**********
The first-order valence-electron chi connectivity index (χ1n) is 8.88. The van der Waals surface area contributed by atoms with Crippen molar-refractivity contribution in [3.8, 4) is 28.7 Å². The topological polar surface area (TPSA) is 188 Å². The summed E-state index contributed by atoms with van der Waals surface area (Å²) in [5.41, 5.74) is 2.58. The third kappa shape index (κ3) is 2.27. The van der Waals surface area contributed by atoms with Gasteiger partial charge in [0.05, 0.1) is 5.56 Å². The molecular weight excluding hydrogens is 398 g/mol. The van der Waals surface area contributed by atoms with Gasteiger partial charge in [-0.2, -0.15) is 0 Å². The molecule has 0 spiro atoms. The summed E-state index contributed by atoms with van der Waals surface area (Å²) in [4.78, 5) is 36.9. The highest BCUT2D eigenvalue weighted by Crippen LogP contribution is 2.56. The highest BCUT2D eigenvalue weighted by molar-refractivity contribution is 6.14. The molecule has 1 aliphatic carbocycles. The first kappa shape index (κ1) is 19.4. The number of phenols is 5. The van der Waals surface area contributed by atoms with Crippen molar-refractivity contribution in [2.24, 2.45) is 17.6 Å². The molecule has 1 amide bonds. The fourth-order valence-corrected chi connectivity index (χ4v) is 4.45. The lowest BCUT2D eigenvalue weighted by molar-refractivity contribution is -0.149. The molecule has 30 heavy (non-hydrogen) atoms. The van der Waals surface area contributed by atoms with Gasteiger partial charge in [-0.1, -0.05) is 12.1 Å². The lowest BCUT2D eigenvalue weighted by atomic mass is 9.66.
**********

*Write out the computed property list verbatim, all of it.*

The first-order valence-electron chi connectivity index (χ1n) is 8.88. The van der Waals surface area contributed by atoms with Crippen molar-refractivity contribution in [3.8, 4) is 28.7 Å². The topological polar surface area (TPSA) is 188 Å². The summed E-state index contributed by atoms with van der Waals surface area (Å²) in [5.41, 5.74) is 2.58. The third kappa shape index (κ3) is 2.27. The van der Waals surface area contributed by atoms with Gasteiger partial charge in [0.05, 0.1) is 5.56 Å². The molecular weight excluding hydrogens is 398 g/mol. The van der Waals surface area contributed by atoms with Gasteiger partial charge in [-0.2, -0.15) is 0 Å². The molecule has 0 spiro atoms. The summed E-state index contributed by atoms with van der Waals surface area (Å²) in [4.78, 5) is 36.9. The highest BCUT2D eigenvalue weighted by Crippen LogP contribution is 2.56. The highest BCUT2D eigenvalue weighted by molar-refractivity contribution is 6.14. The molecule has 1 aliphatic carbocycles. The first kappa shape index (κ1) is 19.4. The number of phenols is 5. The van der Waals surface area contributed by atoms with Crippen molar-refractivity contribution in [2.24, 2.45) is 17.6 Å². The molecule has 1 amide bonds. The fourth-order valence-corrected chi connectivity index (χ4v) is 4.45. The lowest BCUT2D eigenvalue weighted by molar-refractivity contribution is -0.149. The molecule has 30 heavy (non-hydrogen) atoms. The van der Waals surface area contributed by atoms with Gasteiger partial charge in [-0.1, -0.05) is 12.1 Å². The lowest BCUT2D eigenvalue weighted by atomic mass is 9.66.